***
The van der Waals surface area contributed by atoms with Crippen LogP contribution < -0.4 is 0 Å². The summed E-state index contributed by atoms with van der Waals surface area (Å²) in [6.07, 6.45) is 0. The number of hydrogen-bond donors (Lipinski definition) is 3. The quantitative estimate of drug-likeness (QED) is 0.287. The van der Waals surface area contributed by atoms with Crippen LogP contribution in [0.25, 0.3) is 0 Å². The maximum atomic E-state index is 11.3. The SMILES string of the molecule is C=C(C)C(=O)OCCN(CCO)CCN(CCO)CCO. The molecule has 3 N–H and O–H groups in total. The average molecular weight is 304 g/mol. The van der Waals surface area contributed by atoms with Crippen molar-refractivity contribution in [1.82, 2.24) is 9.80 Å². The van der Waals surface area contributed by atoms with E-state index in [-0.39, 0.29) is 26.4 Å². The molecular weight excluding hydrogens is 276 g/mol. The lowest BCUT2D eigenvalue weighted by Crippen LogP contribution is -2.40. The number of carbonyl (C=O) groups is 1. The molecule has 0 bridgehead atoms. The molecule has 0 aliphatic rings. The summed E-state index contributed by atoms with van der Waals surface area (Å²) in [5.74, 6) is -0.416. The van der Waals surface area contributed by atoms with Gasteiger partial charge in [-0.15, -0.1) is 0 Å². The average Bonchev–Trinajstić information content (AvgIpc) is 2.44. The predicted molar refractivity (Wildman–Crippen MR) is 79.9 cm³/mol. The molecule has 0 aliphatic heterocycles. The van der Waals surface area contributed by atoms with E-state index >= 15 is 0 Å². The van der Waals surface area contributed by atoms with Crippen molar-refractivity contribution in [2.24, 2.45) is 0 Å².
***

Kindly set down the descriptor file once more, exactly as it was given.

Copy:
The van der Waals surface area contributed by atoms with Crippen LogP contribution < -0.4 is 0 Å². The summed E-state index contributed by atoms with van der Waals surface area (Å²) in [6.07, 6.45) is 0. The number of hydrogen-bond donors (Lipinski definition) is 3. The quantitative estimate of drug-likeness (QED) is 0.287. The van der Waals surface area contributed by atoms with Crippen LogP contribution in [0.25, 0.3) is 0 Å². The maximum atomic E-state index is 11.3. The SMILES string of the molecule is C=C(C)C(=O)OCCN(CCO)CCN(CCO)CCO. The molecule has 3 N–H and O–H groups in total. The average molecular weight is 304 g/mol. The van der Waals surface area contributed by atoms with Crippen molar-refractivity contribution in [1.82, 2.24) is 9.80 Å². The van der Waals surface area contributed by atoms with E-state index in [-0.39, 0.29) is 26.4 Å². The molecular weight excluding hydrogens is 276 g/mol. The lowest BCUT2D eigenvalue weighted by Crippen LogP contribution is -2.40. The number of carbonyl (C=O) groups is 1. The molecule has 0 bridgehead atoms. The molecule has 0 aliphatic rings. The summed E-state index contributed by atoms with van der Waals surface area (Å²) in [5.74, 6) is -0.416. The van der Waals surface area contributed by atoms with Gasteiger partial charge in [-0.15, -0.1) is 0 Å². The average Bonchev–Trinajstić information content (AvgIpc) is 2.44. The predicted molar refractivity (Wildman–Crippen MR) is 79.9 cm³/mol. The molecule has 0 aliphatic heterocycles. The van der Waals surface area contributed by atoms with E-state index >= 15 is 0 Å². The van der Waals surface area contributed by atoms with Crippen molar-refractivity contribution in [2.24, 2.45) is 0 Å².